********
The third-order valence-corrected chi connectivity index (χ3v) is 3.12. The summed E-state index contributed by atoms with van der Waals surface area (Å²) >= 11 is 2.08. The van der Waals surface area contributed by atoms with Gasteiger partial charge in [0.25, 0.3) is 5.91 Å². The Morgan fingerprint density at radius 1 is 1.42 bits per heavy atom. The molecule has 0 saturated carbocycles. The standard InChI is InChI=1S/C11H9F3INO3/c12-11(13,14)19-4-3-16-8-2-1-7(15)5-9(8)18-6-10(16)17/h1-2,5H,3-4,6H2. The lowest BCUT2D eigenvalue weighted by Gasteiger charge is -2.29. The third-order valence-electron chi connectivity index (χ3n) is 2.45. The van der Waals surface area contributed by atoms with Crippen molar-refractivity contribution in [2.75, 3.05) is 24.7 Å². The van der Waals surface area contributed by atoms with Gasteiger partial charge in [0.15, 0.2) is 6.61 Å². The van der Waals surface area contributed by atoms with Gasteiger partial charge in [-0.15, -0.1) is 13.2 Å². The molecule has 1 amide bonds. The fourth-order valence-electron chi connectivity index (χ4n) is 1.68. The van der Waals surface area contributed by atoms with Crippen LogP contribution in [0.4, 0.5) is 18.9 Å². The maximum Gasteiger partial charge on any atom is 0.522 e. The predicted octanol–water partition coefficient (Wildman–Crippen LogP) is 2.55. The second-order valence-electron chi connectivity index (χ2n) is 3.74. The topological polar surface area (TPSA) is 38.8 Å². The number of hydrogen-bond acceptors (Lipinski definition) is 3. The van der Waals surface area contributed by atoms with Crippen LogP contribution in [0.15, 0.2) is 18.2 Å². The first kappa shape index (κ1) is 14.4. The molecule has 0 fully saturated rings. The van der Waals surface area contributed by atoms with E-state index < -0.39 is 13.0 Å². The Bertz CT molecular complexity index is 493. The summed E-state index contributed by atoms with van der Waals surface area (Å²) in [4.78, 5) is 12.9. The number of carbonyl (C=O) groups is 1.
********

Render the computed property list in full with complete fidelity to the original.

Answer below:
The third-order valence-corrected chi connectivity index (χ3v) is 3.12. The summed E-state index contributed by atoms with van der Waals surface area (Å²) >= 11 is 2.08. The van der Waals surface area contributed by atoms with Gasteiger partial charge in [0.25, 0.3) is 5.91 Å². The Morgan fingerprint density at radius 1 is 1.42 bits per heavy atom. The molecule has 0 saturated carbocycles. The standard InChI is InChI=1S/C11H9F3INO3/c12-11(13,14)19-4-3-16-8-2-1-7(15)5-9(8)18-6-10(16)17/h1-2,5H,3-4,6H2. The lowest BCUT2D eigenvalue weighted by Gasteiger charge is -2.29. The third-order valence-electron chi connectivity index (χ3n) is 2.45. The van der Waals surface area contributed by atoms with Crippen molar-refractivity contribution in [2.75, 3.05) is 24.7 Å². The van der Waals surface area contributed by atoms with Gasteiger partial charge in [0.15, 0.2) is 6.61 Å². The van der Waals surface area contributed by atoms with Gasteiger partial charge in [-0.15, -0.1) is 13.2 Å². The molecule has 1 amide bonds. The fourth-order valence-electron chi connectivity index (χ4n) is 1.68. The van der Waals surface area contributed by atoms with Crippen LogP contribution in [0.4, 0.5) is 18.9 Å². The maximum Gasteiger partial charge on any atom is 0.522 e. The predicted octanol–water partition coefficient (Wildman–Crippen LogP) is 2.55. The second-order valence-electron chi connectivity index (χ2n) is 3.74. The topological polar surface area (TPSA) is 38.8 Å². The number of hydrogen-bond acceptors (Lipinski definition) is 3. The van der Waals surface area contributed by atoms with Crippen LogP contribution in [0.15, 0.2) is 18.2 Å². The first kappa shape index (κ1) is 14.4. The molecule has 0 fully saturated rings. The van der Waals surface area contributed by atoms with E-state index < -0.39 is 13.0 Å². The Bertz CT molecular complexity index is 493. The summed E-state index contributed by atoms with van der Waals surface area (Å²) in [4.78, 5) is 12.9. The number of carbonyl (C=O) groups is 1.